Franta Louka is a concert cellist in Soviet-occupied Czechoslovakia, a confirmed bachelor and a lady's man. Having lost his place in the state orchestra, he must make ends meet by playing ... See full summary »
In January 1945, during the 2nd world-war, the Dutch resistance kills a collaborator in the street where the 12 year old Anton Steenwijk lives. The man was shot in front of his neighbors ... See full summary »
Derek de Lint,
Marc van Uchelen,
Monique van de Ven
In an anonymous Dutch village, a sturdy, strong-willed matriarch looks back upon her life, the generations of family and friends gathered around her table, and ponders the cyclical nature of time. Written by
Dawn M. Barclift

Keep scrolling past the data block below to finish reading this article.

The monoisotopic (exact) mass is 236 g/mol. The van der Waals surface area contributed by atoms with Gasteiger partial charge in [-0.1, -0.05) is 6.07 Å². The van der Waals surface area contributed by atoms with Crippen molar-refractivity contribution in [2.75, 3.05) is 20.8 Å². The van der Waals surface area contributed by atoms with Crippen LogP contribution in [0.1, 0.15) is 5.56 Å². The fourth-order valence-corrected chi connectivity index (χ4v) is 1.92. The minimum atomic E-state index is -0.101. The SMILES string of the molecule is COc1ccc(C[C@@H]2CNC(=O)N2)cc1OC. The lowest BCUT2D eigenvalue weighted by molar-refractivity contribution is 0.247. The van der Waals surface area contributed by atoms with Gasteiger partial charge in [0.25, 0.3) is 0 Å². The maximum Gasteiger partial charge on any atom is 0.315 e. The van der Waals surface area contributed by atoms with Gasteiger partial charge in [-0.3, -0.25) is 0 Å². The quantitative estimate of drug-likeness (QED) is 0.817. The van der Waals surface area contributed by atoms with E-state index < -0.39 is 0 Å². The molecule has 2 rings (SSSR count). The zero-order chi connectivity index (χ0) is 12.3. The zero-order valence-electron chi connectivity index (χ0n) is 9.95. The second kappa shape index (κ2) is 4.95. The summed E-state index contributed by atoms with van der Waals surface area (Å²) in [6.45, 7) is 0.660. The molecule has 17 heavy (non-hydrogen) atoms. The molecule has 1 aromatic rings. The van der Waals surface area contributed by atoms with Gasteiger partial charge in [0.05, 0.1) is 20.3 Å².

This is a wonderful movie that shows how one woman and the people around her find happiness while rejecting the roles that society would force on them. There are good men such as farmer Bas and Simon, and perhaps even the priest in the end. This movie is not primarily about them however. It is about Antonia and her line of descendents: Danielle, Therese and Sarah. By rejecting stereotypes about the mentally ill, gay or other marginalized groups and accepting everyone for what they are, this family was able to find happiness in the face of hardship. Despite the despair of crooked finger, they prove that life is worth living. It is a complex movie. In the word of one of Therese's suitors, life is an intersection of relationships. The many relationships portrayed in this movie, most loving, some not, are what give it life and give the lives of these characters its meaning. I am a male and opponent of excessive political correctness. I was not offended in the least by this movie. The characters in it are wonderful. They happen to be mainly women, which is a refreshing change in a world where so often the female characters are only there as props for the male stars. I give it fourteen thumbs up!
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